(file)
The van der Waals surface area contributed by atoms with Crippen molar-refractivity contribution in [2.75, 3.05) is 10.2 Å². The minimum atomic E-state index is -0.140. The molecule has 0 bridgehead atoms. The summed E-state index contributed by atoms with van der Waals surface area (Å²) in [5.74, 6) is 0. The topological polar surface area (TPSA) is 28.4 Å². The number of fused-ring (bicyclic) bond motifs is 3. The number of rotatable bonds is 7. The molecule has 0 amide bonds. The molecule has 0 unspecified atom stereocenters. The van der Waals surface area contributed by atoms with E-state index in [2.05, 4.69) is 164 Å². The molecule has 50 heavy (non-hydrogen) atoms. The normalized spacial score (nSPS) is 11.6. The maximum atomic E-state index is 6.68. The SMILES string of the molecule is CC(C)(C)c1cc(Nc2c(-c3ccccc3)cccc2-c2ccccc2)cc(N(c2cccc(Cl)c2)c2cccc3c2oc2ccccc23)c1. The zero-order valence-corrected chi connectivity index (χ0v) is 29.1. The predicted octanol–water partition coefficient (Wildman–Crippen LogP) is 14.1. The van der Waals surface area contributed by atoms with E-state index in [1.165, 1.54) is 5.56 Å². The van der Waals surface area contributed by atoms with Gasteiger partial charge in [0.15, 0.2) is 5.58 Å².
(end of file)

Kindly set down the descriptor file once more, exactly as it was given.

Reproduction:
The van der Waals surface area contributed by atoms with Crippen molar-refractivity contribution in [2.75, 3.05) is 10.2 Å². The minimum atomic E-state index is -0.140. The molecule has 0 bridgehead atoms. The summed E-state index contributed by atoms with van der Waals surface area (Å²) in [5.74, 6) is 0. The topological polar surface area (TPSA) is 28.4 Å². The number of fused-ring (bicyclic) bond motifs is 3. The number of rotatable bonds is 7. The molecule has 0 amide bonds. The molecule has 0 unspecified atom stereocenters. The van der Waals surface area contributed by atoms with E-state index in [2.05, 4.69) is 164 Å². The molecule has 50 heavy (non-hydrogen) atoms. The normalized spacial score (nSPS) is 11.6. The maximum atomic E-state index is 6.68. The SMILES string of the molecule is CC(C)(C)c1cc(Nc2c(-c3ccccc3)cccc2-c2ccccc2)cc(N(c2cccc(Cl)c2)c2cccc3c2oc2ccccc23)c1. The zero-order valence-corrected chi connectivity index (χ0v) is 29.1. The predicted octanol–water partition coefficient (Wildman–Crippen LogP) is 14.1. The van der Waals surface area contributed by atoms with E-state index in [1.165, 1.54) is 5.56 Å². The van der Waals surface area contributed by atoms with Gasteiger partial charge in [0.15, 0.2) is 5.58 Å².